Architectural and Design Differences between Toronto and Amsterdam

One may sum up the difference between Toronto and Amsterdam architecture in that the former is more modern and the latter is classically attuned. But there’s a lot more to it than that if you read below.

Toronto Architecture

Toronto’s architecture is heavily influenced by the United States and Europe, but through the years, a more localized and individual style has emerged. Today the city is widely recognized as one of the world’s centers of modern and heritage architecture featuring the works of Diamond & Schmitt, Will Alsop and Daniel Libeskind.

Among the most interesting architectural structures in the city are the Annex style houses and the bay and gable house, and other notable architectural buildings here are the TD Canada Trust Tower and a wide array of museums and houses of worship.

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The majority of the buildings and structures here are in the modern style, and Toronto being Canada’s financial capital, this isn’t surprising at all. However, there’s also plenty here for those who are into history, sports or looking for something eclectic.

Amsterdam Architecture

Amsterdam is one of the great architectural centers of Europe due to its historical buildings. Since this isn’t a large city it’s very easy to go through the various architectural structures around you. While there are a lot of striking new buildings in the city, the ones that grab attention are definitely the old ones, which have remained major tourist attractions to this day.

amsterdam canal houses

Amsterdam of course, is best known for its canal houses, but it’s also popular for the windmills, the het Houten Huys (the oldest building in the city) as well as the Westerkerk, which boasts of the highest steeple in the city.

So Which is Better?

Both cities are great, and the fact that they’re so different makes them so fun to explore. I’ve spent quite a bit of time exploring both, and the contrast between them is very striking. I know some will prefer one over the other, but I like them both. Of all the buildings in Toronto, I particularly like the Robert Brown House, as well as the 19th century buildings in the Distillery District.

While there are major differences between the two, what they do share in common is quality interior decoration and painting. Having lived in Toronto for a while now, I can tell you that home painting services are very good here, in particular Painters GTA who are a well known Toronto and Mississauga, ON painting company, who did such a splendid job with my house.

Where to Buy Dutch Products and Foods in Toronto

Finding Dutch foods and products here in Toronto can be difficult because they’re sold only in select stores and they’re kind of all around the place. But no need to worry as I’ve picked out the best of the best, so if you’re in the mood for some Dutch treats you know where to turn to.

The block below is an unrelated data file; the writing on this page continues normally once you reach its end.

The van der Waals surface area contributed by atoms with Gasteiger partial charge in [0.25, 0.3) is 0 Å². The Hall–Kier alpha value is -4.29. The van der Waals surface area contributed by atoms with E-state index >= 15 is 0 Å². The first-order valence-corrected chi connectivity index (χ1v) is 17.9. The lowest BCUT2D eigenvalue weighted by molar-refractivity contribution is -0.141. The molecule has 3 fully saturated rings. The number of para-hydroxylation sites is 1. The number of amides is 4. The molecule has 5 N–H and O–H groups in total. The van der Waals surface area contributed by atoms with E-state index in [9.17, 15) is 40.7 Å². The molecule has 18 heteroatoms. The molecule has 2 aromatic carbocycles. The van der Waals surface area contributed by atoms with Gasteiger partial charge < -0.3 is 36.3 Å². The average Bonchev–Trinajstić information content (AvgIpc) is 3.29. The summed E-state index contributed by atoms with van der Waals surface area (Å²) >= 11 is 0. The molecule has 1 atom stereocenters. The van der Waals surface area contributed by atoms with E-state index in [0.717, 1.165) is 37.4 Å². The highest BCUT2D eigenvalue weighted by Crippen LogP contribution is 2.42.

Gardenview Convenience

This isn’t the fanciest store around, but I’ll put it here simply because it’s convenient. If you’re longing for some good old stroopwofel, just go downtown and you can get some of that here. Their stock is directly imported from the Netherlands by the way, so it’s the real thing.

Grumble’s

Located on Main St., this deli and café specializes in lots of Austrian and German delicacies, but they do serve up quite a number of delicious Dutch treats that you’re bound to enjoy. There are a lot of treats to choose from, but the most popular are speculaas, stroopwafel and an assortment of Dutch chocolates and products.

Holland store

Holland Store

The aptly named Holland store off Weston Road sells a wide range of Dutch products and items including cold cuts, horse meat, cheese and other deli essentials. In addition, the Holland Store also sells soccer jerseys, trinkets, knickknacks, wood shoes and stocks up on dry goods too.

Niemeyer Imports

This store is a bit difficult to reach so if you’re planning to visit, make sure to stock on the supplies and other stuff you plan to buy. While it does take time to get here, Niemeyer Imports has plenty of drop licorice, Rusk bread, Droste chocolates and a bevy of cheeses as well.

Dutch Dreams

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This St. Clair and Vaughan ice cream parlor has become a favorite here in Toronto owing to its rich selection of treats like pannekoek (ice cream with Dutch baby pancake toppings), hagelslag and more.

BorrelTO

Last but not the least is BorrelTO. This isn’t really a store but more like a Dutch dining series that takes place every few weeks or so, and what you get here are plenty of Dutch treats such as boerenkool, bitterballen, poffertjes and more.